Marc Bruno, a respected leader at Aramark, who has been with the company 26-years after rising through the ranks has been promoted to Chief Operating Officer, US Food and Facilities, as someone who originally hired Marc Aramark, I'm very confident in his ability to inspire the teams and drive performance. In addition, Gary Crompton has returned to Aramark as President of Business Dining. Gary is a highly respected industry leader with more than two decades of prior experience with Aramark, including serving as President of Business Dining and Healthcare Hospitality. I firmly believe our leadership changes that also include the recent appointment of John Orobono to oversee our Global Supply Chain and Group Purchasing Organization. As I mentioned on our last earnings call, combined with the talented teams already in place, create favorable catalysts for the business.

We've already begun to recognize John's influence on our supply chain strategies as we implement customized and differentiated experiences for clients to complement our productivity and product quality enhancement initiatives. John and the team are actively strengthening and leveraging our global spend pools, conducting comprehensive reviews of targeted product categories, refining our broadline distribution programs and extending our procurement scale in innovative forms including beyond our traditional touch points.

We have commenced our reinvestment in the business, funded by the approximately $35 million and further synergy capture for the Avendra and AmeriPride integrations. Our spend to-date includes more field-based resources for new account sales efforts and client retention, as well as establishing resources to actively pursue adjacent business opportunities that further serve our clients' needs. We anticipate continuing to realign resources and add where necessary throughout the balance of the year, particularly in the second quarter to ensure we're well-positioned for the opportunities ahead.

As part of our work to reignite the hospitality mindset across the portfolio, we are actively creating customized dining experiences that meet our clients' partners unique needs and preferences. I'm very pleased with the early progress of this approach that has already resulted in several new and expanded relationships.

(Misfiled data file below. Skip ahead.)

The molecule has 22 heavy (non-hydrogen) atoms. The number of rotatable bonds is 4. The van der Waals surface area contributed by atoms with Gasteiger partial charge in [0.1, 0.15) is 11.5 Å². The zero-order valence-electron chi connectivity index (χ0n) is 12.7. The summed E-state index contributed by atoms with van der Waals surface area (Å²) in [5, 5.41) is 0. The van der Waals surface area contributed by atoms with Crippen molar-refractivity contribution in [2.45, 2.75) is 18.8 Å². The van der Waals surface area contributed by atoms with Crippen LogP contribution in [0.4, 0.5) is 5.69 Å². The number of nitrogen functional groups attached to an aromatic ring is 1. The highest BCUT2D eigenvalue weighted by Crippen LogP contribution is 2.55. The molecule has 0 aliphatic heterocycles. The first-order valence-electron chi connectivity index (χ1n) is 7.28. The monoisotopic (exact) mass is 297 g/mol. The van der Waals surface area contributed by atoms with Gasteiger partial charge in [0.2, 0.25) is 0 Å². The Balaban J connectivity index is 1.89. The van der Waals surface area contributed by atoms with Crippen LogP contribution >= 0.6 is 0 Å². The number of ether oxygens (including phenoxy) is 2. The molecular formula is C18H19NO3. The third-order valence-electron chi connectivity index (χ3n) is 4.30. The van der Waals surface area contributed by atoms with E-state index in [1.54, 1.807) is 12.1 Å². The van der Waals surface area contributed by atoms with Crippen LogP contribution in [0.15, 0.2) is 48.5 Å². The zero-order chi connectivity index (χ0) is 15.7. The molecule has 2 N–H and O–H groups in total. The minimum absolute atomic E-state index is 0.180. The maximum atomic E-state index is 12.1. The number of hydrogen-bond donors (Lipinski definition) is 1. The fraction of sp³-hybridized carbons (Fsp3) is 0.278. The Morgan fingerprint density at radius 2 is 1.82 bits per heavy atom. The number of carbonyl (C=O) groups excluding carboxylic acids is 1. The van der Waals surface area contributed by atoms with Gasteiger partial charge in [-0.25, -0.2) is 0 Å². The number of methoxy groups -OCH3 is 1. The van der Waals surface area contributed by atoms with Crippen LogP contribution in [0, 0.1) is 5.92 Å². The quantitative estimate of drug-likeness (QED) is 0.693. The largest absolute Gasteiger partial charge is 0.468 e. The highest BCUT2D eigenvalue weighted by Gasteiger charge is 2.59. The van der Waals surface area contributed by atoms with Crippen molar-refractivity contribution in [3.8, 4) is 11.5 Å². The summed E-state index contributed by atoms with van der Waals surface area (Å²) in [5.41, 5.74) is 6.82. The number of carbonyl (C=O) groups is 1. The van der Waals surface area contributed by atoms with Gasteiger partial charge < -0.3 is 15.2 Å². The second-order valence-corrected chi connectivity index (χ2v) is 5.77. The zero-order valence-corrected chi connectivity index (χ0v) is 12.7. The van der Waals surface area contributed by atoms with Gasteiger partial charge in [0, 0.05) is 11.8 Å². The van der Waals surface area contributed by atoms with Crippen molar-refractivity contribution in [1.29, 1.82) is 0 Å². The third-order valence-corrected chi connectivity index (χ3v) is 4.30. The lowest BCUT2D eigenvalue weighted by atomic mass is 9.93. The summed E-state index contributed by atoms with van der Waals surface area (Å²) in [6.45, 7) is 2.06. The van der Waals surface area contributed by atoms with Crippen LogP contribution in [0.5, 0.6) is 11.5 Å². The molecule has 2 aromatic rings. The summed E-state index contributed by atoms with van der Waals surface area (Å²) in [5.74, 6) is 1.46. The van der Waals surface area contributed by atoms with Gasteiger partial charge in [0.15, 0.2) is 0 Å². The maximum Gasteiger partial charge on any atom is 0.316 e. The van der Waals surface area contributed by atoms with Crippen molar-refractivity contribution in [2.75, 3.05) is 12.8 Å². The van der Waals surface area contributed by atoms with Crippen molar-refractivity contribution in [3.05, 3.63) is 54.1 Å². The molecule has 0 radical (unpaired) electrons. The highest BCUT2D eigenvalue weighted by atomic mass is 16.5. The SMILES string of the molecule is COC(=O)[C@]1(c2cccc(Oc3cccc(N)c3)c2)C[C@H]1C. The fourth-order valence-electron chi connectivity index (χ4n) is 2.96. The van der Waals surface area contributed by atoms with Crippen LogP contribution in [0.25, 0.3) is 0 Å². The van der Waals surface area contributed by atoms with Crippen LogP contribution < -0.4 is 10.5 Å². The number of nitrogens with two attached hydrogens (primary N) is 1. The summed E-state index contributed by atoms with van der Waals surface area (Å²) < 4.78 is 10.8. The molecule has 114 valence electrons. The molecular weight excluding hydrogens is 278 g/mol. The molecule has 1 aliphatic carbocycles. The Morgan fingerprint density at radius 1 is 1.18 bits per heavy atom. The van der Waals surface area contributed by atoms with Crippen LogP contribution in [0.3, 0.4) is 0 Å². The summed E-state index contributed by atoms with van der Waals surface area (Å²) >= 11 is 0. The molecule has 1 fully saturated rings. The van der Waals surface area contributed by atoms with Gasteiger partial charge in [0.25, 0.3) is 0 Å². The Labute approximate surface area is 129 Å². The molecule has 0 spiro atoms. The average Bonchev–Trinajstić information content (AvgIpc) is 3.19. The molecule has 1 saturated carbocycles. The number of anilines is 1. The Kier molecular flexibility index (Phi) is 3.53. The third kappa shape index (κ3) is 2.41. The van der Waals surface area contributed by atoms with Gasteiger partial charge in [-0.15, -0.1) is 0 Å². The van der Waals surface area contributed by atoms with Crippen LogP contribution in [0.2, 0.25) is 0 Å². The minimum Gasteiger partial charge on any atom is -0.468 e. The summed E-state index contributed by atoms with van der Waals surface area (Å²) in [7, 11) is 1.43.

I continue to be confident in the company's long-term prospects, in just a few short months, we have mobilized several key components of our focus plan to unlock the economic potential of the business. This approach is quickly being adopted by our sales and operations leaders. In fact, a few weeks ago, I participated in our Global Sales Meeting, the excitement, the energy and commitment of the team reinforce my enthusiasm in the extensive runway we have ahead.

Before I turn it over to Tom, some of you have asked about our business in China, given what all of us are seeing unfold with the coronavirus. First and foremost, we are focused on ensuring the safety of our employees and the clients we serve. Broadly speaking, China represents about 2% of our total company business, primarily in Healthcare, with minimal presence in the Wuhan region. We are monitoring the situation daily and we're in constant contact with our Chinese leadership team.

Now, I'd like to turn the call over to Tom to share his initial observations and insights on the company's financial performance.

Thomas G. Ondrof -- Executive Vice President and Chief Financial Officer

Thank you, John. I'm excited to be here, and I have the chance to work with you. While I've only been a part of the company for a short time, it's already clear that there is a great deal of talent within the organization and a genuine enthusiasm for the future prospects of Aramark. I look forward to partnering with John, the Board and our business teams to position resources to best serve our clients, drive disciplined revenue growth and strengthen our capital structure for added financial flexibility.

As John mentioned, the quarter materialized as expected and reflects the early actions of the commitment to reinvest in the hospitality culture and support future revenue growth. In the first quarter, organic revenue grew 1.6%, compared to the prior year, with increases delivered across all segments. US Food and Facilities posted a 0.9% increase in organic revenue, backed by solid base business growth in Healthcare and Sports, Leisure and Corrections, partially offset by negative net new business in Education.